Refactoring Exception Handling in Java

It seems that database and storage code are especially prone to be mere delegators, such as:

class DatabaseConnection {
    void write(String table, String key, Object value) {
        database.write(table, key, value);
    }
}

That wouldn’t be so painful if not for the number of exceptions in this type of code, and that the exceptions are often converted from one type (such as “DatabaseConnection” or “NetworkException”) to a different one (such as the more generic “StorageException”).

That leads to code much like in the following scenario, where we have a more generic Storage class that delegates to a database (via a DatabaseConnection). The idea of the Storage class is that it doesn’t need to be to a database, and could instead be to a filesystem or to memory. As described above, the Storage class throws the more generic StorageException, as well the PermissionException, which the DatabaseConnection also throws.

The database connection has the following (partial, obviously) definition:

class DatabaseConnection {
    public void connect(User user) throws DatabaseException, NetworkException, PermissionException {
    }

    public void write(String table, String key, Object value) throws DatabaseException, NetworkException, PermissionException {
    }

    public Object read(String table, String key) throws DatabaseException, NetworkException, PermissionException {
        return null;
    }

    public void disconnect() throws DatabaseException, NetworkException, PermissionException {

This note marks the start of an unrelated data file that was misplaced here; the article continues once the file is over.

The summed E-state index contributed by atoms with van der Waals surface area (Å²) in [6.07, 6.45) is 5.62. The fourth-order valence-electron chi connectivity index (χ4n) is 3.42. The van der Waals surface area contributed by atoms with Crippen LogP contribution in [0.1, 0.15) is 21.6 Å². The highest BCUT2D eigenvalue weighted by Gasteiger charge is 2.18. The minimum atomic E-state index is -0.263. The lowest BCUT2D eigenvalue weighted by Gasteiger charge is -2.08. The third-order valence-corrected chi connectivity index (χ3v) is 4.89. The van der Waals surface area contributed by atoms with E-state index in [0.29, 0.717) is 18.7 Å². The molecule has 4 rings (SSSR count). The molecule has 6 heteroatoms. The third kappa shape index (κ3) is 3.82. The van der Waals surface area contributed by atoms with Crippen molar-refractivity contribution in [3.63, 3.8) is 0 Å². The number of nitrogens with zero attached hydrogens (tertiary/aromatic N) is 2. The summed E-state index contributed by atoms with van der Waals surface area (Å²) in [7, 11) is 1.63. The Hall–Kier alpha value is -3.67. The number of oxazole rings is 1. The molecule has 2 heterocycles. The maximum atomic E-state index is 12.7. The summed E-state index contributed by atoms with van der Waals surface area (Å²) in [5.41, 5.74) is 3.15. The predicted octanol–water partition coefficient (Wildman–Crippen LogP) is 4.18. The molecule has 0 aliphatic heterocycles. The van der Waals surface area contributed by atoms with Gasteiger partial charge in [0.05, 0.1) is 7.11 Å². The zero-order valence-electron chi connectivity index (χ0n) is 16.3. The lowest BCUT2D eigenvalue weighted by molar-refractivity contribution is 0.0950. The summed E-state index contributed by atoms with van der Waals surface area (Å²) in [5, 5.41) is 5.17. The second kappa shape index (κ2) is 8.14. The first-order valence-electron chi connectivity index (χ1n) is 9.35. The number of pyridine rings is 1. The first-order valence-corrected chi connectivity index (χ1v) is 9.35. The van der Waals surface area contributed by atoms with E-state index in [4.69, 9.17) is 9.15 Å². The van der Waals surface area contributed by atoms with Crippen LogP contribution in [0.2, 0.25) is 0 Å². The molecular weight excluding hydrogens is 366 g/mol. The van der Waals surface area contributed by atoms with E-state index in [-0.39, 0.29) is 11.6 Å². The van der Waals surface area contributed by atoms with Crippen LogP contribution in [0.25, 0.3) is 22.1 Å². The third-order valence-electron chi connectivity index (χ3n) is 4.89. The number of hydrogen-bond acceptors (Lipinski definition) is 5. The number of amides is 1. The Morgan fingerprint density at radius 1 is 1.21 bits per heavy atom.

}
}    

And our exceptions and the minimal User class are:

class DatabaseException extends Exception {
}

class NetworkException extends Exception {
}

class PermissionException extends Exception {
}

class User {
}

class StorageException extends Exception {
    public StorageException(Exception cause) {
        super(cause);
    }
}

The first implementation of the Storage class is the version so common that it seems that there must be a name for this type of write-a-delegate-by-copying-and-pasting (WADBCAP?).

class Storage {
    private final DatabaseConnection dbc;

    public Storage(User user) throws StorageException, PermissionException {
        try {
            dbc = new DatabaseConnection();
            dbc.connect(user);
        }
        catch (DatabaseException de) {
            throw new StorageException(de);
        }
        catch (NetworkException ne) {
            throw new StorageException(ne);
        }
    }

    public void write(String table, String key, Object value) throws StorageException, PermissionException {
        try {
            dbc.write(table, key, value);
        }
        catch (DatabaseException de) {
            throw new StorageException(de);
        }
        catch (NetworkException ne) {
            throw new StorageException(ne);
        }
    }

    public Object read(String table, String key) throws StorageException, PermissionException {
        try {
            return dbc.read(table, key);
        }
        catch (DatabaseException de) {
            throw new StorageException(de);
        }
        catch (NetworkException ne) {
            throw new StorageException(ne);
        }
    }

    public void disconnect() throws StorageException, PermissionException {
        try {
            dbc.disconnect();
        }
        catch (DatabaseException de) {
            throw new StorageException(de);
        }
        catch (NetworkException ne) {
            throw new StorageException(ne);